Gold nanorods and magnetic particles combine to make highly visible structures
Scientists in the US have created nano-scale medical probes that are visible via both magnetic resonance imaging (MRI) and optical microscopy. They say that the probes, which contain gold nanorods and magnetic particles, can be easily tracked as they target cancerous tissue.
The last few years has seen a lot of research focused on medical probes that can simultaneously target, track and treat diseased parts of the human body. One tracking option is to base the probes on magnetic particles, which show up clearly in MRI scans. The magnetic fields of MRI penetrate deep into tissue, but the technique is not terribly precise. An option that provides more accuracy is to base the probes on luminescent particles such as gold, as the light emitted from these particles is visible to optical microscopy. However, optical microscopy also has a drawback in that it can only see things close to the surface of the body.
Joseph Irudayaraj and colleagues at Purdue University in Indiana, US, have for the first time created probes that draw on the benefits of both magnetic and luminescent particles. They use vapour deposition to grow gold nanorods, to which they attach amine (NH2) groups. Next they add magnetic iron-oxide particles capped with carboxylic acid (COOH) groups, which stick to the amines and form a structure that looks like a peal necklace. Finally they tag the probes with Herceptin, an antibody used to treat breast cancer.
In tests in cultured cancer cells, Irudayaraj’s group found that MRI scans of their composite gold and iron-oxide probes produced a much higher contrast image than iron-oxide particles would on their own (a ’relaxivity’ of 248 mM-1s-1 compared with 64 mM-1s-1). They think this is because the way in which the iron-oxide particles are arranged around the gold nanorods boosts their combined magnetism. As expected, fluorescence images in the near-infrared were detailed enough to show the Herceptin-tagged probes latching onto the cells.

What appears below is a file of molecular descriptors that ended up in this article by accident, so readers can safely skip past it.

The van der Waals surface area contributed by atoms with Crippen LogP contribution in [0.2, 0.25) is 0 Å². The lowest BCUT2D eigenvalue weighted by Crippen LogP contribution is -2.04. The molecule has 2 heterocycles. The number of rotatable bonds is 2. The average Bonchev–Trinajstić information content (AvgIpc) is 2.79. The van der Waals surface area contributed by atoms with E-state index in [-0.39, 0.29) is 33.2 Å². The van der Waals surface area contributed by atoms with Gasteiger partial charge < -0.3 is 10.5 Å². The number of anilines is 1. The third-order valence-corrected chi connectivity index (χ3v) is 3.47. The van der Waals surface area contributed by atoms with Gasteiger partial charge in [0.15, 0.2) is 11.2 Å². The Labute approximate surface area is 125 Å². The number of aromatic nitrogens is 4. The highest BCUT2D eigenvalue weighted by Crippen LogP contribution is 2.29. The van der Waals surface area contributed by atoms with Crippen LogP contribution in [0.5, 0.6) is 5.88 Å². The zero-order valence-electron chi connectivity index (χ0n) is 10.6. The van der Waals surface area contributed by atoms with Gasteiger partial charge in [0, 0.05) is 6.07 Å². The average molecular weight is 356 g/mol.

’This is a proof of concept study to test the probes,’ says Irudayaraj. ’Since the probe is new, the first experiment will have to be in cell cultures. There is still a lot that we need to understand. However, initial studies in cells show that our probes can target tumour cells. Applying this in bigger organisms will be the next step.’
’Multifunctional nanoparticles for combined imaging and therapy is a very important development,’ says Konstantin Sokolov, a biomedical engineer at the University of Texas in Austin who also studies nano probes. ’It can also benefit drug delivery, although [that] is not what authors are presenting in the paper as far as I can tell.’
et al., Angewandte Chemie, 2009. DOI: 10.1002/anie.200805282